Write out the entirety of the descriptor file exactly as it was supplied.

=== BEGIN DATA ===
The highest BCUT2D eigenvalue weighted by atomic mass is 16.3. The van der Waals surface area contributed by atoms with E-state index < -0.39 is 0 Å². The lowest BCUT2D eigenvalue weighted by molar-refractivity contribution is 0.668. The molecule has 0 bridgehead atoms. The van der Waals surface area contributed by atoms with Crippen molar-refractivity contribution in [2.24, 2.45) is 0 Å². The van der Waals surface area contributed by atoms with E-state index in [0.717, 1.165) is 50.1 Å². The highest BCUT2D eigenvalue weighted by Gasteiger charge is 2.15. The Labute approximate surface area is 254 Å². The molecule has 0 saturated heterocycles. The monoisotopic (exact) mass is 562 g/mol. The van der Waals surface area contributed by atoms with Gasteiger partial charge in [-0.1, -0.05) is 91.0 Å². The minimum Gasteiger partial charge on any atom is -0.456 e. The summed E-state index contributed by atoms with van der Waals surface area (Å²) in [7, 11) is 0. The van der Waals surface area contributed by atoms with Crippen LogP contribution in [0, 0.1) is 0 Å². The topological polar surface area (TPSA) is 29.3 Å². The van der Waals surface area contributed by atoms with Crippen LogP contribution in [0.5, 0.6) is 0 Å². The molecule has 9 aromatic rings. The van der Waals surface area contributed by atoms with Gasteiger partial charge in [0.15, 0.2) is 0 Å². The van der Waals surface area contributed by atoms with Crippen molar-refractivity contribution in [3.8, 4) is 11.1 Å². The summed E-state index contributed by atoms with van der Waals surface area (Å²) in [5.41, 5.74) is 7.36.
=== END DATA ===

The highest BCUT2D eigenvalue weighted by atomic mass is 16.3. The van der Waals surface area contributed by atoms with E-state index < -0.39 is 0 Å². The lowest BCUT2D eigenvalue weighted by molar-refractivity contribution is 0.668. The molecule has 0 bridgehead atoms. The van der Waals surface area contributed by atoms with Crippen molar-refractivity contribution in [2.24, 2.45) is 0 Å². The van der Waals surface area contributed by atoms with E-state index in [0.717, 1.165) is 50.1 Å². The highest BCUT2D eigenvalue weighted by Gasteiger charge is 2.15. The Labute approximate surface area is 254 Å². The molecule has 0 saturated heterocycles. The monoisotopic (exact) mass is 562 g/mol. The van der Waals surface area contributed by atoms with Gasteiger partial charge in [-0.1, -0.05) is 91.0 Å². The minimum Gasteiger partial charge on any atom is -0.456 e. The summed E-state index contributed by atoms with van der Waals surface area (Å²) in [7, 11) is 0. The van der Waals surface area contributed by atoms with Crippen LogP contribution in [0, 0.1) is 0 Å². The topological polar surface area (TPSA) is 29.3 Å². The van der Waals surface area contributed by atoms with Crippen LogP contribution in [0.5, 0.6) is 0 Å². The molecule has 9 aromatic rings. The van der Waals surface area contributed by atoms with Gasteiger partial charge in [0.15, 0.2) is 0 Å². The van der Waals surface area contributed by atoms with Crippen molar-refractivity contribution in [3.8, 4) is 11.1 Å². The summed E-state index contributed by atoms with van der Waals surface area (Å²) in [5.41, 5.74) is 7.36.